FAR – Believe the Hype

This isn't my first rodeo and although I've sat for – and passed FAR before, that was two years ago and I didn't take anything for granted this time. All totaled, I probably spent over 100 hours studying and worked 2000+ MCQs. Still, I was surprised, but not overwhelmed by any means with what I encountered today.

For starters, FAR is a mile wide and an inch deep. I expected certain topics to be hit more than others. That didn't happen – it was a little bit of everything. I couldn't tell you one topic that I felt was tested on more than others.

My first testlet was cake. It was easy and the questions were a sentence or two on average – very easy on the eyes and self esteem. I was cruising. I have a terrible habit however of clicking the “next” button or whatever it is and going back to check to see if my answer was still there…or going back and recalculating the numbers again. It's a little obsessive-compulsive thing that I have going, I guess.

The honeymoon was short lived. The second testlet was murder and it was not pleasant. As a jaded veteran of this process, I knew I was doing well, so onward I marched.

Testlet three was pure misery. When I studied, I worked a lot of MCQs over just about every topic and every little exception or gotcha that I encountered, I wrote down in a narrative form that I would understand while reviewing 2 hours prior to my exam. It was this extra effort during my study process that got me through testlet three. It was slow going and difficult. I was also starting to tire about 70 questions in. The final 20 were a grind.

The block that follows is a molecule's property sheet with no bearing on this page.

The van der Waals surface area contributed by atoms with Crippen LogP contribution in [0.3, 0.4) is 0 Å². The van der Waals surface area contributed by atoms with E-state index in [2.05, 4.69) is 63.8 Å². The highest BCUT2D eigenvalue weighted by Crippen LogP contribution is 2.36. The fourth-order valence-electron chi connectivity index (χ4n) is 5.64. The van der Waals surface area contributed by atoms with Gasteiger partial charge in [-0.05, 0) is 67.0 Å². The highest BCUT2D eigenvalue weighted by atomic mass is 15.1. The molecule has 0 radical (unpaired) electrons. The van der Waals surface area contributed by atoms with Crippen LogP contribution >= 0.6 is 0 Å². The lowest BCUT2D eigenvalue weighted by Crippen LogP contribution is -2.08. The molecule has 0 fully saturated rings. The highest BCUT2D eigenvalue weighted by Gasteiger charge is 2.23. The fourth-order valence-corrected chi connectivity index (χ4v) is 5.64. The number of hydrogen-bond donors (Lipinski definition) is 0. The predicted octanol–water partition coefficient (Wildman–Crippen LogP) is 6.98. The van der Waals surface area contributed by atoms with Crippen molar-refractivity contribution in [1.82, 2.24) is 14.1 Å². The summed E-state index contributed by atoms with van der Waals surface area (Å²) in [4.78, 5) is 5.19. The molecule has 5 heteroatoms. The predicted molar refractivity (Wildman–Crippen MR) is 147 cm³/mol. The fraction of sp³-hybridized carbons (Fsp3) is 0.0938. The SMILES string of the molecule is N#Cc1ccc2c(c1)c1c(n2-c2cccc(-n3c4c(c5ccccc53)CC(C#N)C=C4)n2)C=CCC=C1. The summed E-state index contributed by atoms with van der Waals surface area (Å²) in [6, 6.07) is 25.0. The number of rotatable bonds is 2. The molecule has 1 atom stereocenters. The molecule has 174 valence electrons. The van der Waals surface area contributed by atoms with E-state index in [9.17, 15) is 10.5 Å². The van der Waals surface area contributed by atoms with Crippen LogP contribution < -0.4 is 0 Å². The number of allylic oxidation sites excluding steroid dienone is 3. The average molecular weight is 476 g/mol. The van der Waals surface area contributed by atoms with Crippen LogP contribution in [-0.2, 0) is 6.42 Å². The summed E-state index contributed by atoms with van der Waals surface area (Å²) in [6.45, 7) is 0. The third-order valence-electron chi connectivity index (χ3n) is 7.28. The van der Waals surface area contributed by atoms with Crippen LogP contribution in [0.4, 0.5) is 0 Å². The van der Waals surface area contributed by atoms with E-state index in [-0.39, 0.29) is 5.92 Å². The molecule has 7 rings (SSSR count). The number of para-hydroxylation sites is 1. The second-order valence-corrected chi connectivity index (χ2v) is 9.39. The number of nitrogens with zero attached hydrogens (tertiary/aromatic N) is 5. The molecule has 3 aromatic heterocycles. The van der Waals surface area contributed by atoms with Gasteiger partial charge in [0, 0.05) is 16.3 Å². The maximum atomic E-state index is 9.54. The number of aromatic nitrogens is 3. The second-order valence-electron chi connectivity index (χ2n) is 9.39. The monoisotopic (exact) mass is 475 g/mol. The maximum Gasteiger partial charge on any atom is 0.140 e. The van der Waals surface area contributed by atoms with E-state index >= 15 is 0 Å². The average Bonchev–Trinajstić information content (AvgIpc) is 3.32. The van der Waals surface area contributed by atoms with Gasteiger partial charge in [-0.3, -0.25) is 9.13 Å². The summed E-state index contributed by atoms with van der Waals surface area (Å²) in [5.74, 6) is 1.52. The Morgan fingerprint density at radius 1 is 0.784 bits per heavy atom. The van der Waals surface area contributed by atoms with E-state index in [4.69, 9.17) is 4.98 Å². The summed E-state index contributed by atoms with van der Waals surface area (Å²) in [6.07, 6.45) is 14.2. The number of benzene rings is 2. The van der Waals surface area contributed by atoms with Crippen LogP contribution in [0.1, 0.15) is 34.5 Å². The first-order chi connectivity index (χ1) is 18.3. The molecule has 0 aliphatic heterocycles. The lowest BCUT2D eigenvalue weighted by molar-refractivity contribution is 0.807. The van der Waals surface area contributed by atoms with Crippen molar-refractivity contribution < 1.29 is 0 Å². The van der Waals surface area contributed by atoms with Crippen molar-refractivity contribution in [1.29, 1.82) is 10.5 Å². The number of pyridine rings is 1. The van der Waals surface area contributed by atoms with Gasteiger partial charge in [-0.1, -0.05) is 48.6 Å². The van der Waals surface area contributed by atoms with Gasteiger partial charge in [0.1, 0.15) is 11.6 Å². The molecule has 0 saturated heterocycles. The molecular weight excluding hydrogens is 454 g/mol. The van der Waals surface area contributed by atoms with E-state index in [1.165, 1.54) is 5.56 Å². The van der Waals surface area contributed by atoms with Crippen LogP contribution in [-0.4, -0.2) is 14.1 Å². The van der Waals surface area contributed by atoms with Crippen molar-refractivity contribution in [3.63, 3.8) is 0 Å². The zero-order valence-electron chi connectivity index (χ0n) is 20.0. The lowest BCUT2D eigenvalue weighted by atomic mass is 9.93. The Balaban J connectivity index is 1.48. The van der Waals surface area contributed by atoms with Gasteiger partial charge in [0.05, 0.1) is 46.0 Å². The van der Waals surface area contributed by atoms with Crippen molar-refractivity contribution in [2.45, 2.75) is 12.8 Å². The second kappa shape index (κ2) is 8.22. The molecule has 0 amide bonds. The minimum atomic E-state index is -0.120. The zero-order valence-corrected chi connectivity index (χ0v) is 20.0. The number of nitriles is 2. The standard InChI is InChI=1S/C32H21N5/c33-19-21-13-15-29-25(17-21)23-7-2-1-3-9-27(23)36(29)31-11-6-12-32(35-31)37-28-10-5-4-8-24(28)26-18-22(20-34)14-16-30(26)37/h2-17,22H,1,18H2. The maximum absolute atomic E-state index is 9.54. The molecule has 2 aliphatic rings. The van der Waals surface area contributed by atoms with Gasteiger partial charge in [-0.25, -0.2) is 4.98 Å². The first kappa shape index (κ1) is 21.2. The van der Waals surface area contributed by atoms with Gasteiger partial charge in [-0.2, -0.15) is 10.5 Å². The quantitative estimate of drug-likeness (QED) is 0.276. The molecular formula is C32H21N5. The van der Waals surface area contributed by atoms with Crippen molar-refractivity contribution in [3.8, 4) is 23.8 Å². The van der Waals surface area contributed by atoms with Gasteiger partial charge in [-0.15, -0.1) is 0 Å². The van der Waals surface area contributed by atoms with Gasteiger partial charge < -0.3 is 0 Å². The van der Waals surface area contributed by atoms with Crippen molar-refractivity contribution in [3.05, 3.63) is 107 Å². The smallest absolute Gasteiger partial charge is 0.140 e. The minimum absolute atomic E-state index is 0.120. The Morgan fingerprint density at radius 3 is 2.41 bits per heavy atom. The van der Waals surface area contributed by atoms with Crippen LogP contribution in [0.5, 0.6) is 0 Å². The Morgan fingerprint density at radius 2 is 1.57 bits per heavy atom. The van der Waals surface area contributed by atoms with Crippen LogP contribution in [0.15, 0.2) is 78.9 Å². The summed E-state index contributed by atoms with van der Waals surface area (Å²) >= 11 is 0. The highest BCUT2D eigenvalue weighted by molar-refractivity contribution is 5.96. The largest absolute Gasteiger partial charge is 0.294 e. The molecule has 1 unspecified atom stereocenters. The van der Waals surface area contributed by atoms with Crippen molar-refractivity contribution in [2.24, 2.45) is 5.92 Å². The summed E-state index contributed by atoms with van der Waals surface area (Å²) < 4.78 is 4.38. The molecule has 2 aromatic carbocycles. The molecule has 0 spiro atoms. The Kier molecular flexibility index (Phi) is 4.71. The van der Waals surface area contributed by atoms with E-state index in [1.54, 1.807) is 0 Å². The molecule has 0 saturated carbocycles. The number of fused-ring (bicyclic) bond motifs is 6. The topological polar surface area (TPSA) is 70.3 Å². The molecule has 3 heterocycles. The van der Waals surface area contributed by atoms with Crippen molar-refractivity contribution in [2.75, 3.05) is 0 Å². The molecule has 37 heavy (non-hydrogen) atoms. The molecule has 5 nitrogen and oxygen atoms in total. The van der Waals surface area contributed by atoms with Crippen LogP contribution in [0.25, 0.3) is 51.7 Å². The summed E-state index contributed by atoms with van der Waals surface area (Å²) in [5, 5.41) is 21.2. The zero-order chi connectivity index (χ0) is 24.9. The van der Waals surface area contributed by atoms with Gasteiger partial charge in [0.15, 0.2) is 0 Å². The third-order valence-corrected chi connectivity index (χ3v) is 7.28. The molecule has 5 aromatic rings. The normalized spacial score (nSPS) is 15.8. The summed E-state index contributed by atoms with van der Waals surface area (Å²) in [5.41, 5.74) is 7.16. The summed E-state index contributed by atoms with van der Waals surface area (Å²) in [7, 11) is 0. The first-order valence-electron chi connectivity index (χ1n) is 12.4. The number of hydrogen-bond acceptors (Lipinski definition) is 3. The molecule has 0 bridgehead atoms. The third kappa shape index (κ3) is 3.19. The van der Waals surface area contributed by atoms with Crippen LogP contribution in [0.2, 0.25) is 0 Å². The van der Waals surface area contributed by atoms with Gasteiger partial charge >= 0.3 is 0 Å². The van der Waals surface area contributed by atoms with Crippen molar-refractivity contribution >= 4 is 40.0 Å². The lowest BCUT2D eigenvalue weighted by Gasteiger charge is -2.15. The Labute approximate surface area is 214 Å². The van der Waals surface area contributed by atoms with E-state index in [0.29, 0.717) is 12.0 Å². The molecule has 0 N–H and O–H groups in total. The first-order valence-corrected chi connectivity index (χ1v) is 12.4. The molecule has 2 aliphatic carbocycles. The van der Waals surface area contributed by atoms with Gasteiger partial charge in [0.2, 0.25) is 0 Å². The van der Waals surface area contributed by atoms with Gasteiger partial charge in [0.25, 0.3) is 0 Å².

I didn't take any breaks and tried to keep pushing myself as I saw the clock winding down. I stumbled into sim one with 55 minutes left. Not good. I wrote the memo first after briefly holding my breath to see what sim I had inherited. I hit the memo and worked my magic there. The research didn't seem to understand my search terms. I probably would have had better luck using expletives. No dice on the research tab.

I did the tabs in simulation one and moved on to sim two with 20 minutes left. Yikes.

Just like simulation one, it was doable. I calmly knocked out the communication tab, cursed the research tab and didn't look at it and moved to the first answer tab and then crickets…

The instruction tab was very vague and didn't explain what I was supposed to do with tab one. I stared at it for five minutes, baffled, and then realized what I was supposed to do. The only problem was that I had two minutes left. I frantically filled in what I could, but time ran out.

All in all, I'm confident that I passed. I was prepared and I recognized the curveballs that they were throwing at me. Were parts of it frustrating? Absolutely. I felt better prepared for FAR than I was for REG and I worked harder at it. We'll see how this one goes. I have a habit of throwing “hail marys” on exam day, but this was not the case. I worked hard and probably put in 60 hours of studying in the past two weeks and gave it everything I could. I have no regrets.

With the exam fresh in my mind, my one piece of advice is to not sit for the exam unless you have exhaustively studied for FAR and have done it right. They test you on everything and a realistic timetable for studying is around 100 hours, give or take. Some pass with more, some with less. 100 hours seems to be the norm according to people that I know who have also taken it.

For the first time in a long time – I'm doing nothing for a few weeks. I'm assuming that I passed and I feel like that assumption is warranted.

Thank you for reading.